Roger Karlsson, a Swedish crypto scammer and founder of fintech startup Eastern Metal Securities, sentenced to 15 years in prison after pleading guilty to fraud
The recent rise in the popularity of bitcoin has driven record investments into the crypto market with millions of naive crypto investors betting their hard-earned money on speculative digital assets like bitcoin, Ether, Dogecoin, and other meme coins. As more investors jump on the bandwagon to cash in on the crypto craze, so the increase in the number of crypto scammers ready to take advantage of gullible and greedy investors.
Back in May, the U.S. Security Exchange Commission (SEC) charged founders of crypto startup Bitconnect of Ponzi scheme after defrauding over $2 billion from retail investors. According to the SEC, five individuals from BitConnect were charged for promoting a global unregistered digital asset securities offering that raised over $2 billion from retail investors.
BitConnect is just one of the many companies involved in crypto scams and money laundering. The Department of Justice (DOJ) recently reported that Roger Nils-Jonas Karlsson, a 47-year old Swedish crypto scammer and the founder of fintech startup Eastern Metal Securities, has been sentenced to 15 years in prison for securities fraud, wire fraud, and money laundering charges.
The DOJ says that Karlsson ran an investment fraud scheme from 2011 until his arrest in Thailand in June 2019. He pleaded guilty in March after defrauded more than 3,500 victims of more than $16 million.
According to court filings, Karlsson, also known by several aliases including Steve Heyden, Euclid Deodoris, Joshua Millard, Lars Georgsson, Paramon Larasoft, and Kenth Westerberg, encouraged victims to buy shares in a scheme called “Eastern Metal Securities” using cryptocurrencies like bitcoin, promising “astronomical returns” tied to the price of gold.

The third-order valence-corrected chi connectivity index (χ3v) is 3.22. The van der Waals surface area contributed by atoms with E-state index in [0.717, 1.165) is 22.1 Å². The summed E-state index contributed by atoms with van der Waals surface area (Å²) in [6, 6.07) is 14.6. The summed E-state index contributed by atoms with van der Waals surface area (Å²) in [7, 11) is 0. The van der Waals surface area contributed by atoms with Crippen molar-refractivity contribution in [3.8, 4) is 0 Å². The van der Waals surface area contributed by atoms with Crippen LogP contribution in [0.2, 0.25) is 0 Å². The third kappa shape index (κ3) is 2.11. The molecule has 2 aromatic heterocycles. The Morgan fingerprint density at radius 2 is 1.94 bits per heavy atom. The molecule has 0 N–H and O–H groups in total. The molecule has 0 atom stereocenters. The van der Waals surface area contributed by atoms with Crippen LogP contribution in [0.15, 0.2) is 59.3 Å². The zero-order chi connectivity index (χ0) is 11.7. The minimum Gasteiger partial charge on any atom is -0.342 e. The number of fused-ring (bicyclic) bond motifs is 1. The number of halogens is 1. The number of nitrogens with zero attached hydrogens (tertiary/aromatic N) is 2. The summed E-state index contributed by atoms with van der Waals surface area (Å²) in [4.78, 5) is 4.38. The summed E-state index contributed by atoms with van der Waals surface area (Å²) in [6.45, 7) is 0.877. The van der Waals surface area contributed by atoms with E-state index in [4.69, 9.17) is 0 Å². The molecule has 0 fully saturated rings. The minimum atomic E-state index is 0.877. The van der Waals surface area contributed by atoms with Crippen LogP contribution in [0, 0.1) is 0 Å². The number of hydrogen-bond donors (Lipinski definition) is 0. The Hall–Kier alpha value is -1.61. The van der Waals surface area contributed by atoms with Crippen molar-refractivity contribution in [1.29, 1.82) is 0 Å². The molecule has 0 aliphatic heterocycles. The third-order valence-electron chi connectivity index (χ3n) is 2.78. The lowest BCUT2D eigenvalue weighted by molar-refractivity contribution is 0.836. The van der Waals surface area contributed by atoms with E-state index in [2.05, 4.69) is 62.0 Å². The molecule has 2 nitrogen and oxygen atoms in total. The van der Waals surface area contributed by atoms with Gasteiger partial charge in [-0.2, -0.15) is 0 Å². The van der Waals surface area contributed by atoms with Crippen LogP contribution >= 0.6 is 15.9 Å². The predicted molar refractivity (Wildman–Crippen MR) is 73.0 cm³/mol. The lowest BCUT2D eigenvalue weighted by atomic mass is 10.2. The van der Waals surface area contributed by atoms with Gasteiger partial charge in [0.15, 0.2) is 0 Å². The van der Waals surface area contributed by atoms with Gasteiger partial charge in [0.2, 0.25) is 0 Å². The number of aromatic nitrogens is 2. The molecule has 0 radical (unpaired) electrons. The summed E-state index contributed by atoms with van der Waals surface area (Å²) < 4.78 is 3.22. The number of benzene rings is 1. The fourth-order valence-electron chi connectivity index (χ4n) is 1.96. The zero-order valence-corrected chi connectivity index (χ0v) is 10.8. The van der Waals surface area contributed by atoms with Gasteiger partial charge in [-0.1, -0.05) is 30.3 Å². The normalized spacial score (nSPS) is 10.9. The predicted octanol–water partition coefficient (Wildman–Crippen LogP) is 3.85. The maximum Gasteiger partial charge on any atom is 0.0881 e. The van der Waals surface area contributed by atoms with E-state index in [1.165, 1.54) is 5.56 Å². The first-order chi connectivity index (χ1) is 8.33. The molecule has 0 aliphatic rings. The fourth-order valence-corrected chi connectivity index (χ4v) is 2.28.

The funds paid by these victims were instead directed to Karlsson’s personal bank accounts, where the money was put toward expensive homes, a racehorse, and a resort in Thailand. Karlsson has been ordered to forfeit this Thai resort and various other properties and accounts as part of the sentence.
Karlsson was arrested on June 17, 2019, in Thailand and was extradited to the United States to face the charges. A federal grand jury later indicted Karlsson and EMS on July 25, 2019.
“The internet has pioneered extraordinary opportunities for commerce,” said Acting U.S. Attorney Hinds. “Unfortunately, the same tools that have provided innovative methods of doing business also have provided fertile grounds for fraudsters to take advantage of the unwary. This case demonstrates that we will pursue fraudsters who seek to find their victims in the Northern District of California, even if such criminals operate from outside the country.”
“Karlsson’s false promises of a profitable investment with minimal risk bilked tens of millions of dollars from his unsuspecting victims,” said IRS-CI Special Agent in Charge Jackson. “Karlsson’s admission today will hopefully provide some measure of justice for more than 3,500 victims he scammed and put them on a path to financial restoration. We were glad to provide our expertise in tracing virtual currency in this investigation, diminishing the belief of anonymity associated with these transactions.”
During the hearing, Karlsson admitted that he used the website to invite potential investors to purchase shares of the plan for less than $100 per share, promising an eventual payout of 1.15 kilograms of gold per share, an amount of gold which as of Jan. 2, 2019, was worth more than $45,000, according to a report from the DOJ.
Karlsson advised investors that, in the unlikely event that the gold payout did not happen, he guaranteed to them 97% of the amount they invested. Karlsson later admitted he had no way to pay off the investors. Instead, the funds provided by victims were transferred to Karlsson’s personal bank accounts and he then used proceeds to purchase expensive homes and a resort in Thailand.
DOJ says Karlsson faces a maximum sentence of 20 years in prison and a maximum $250,000 fine for the wire fraud and securities fraud charges, and 20 years in prison and a $500,000 maximum fine for the money laundering charge.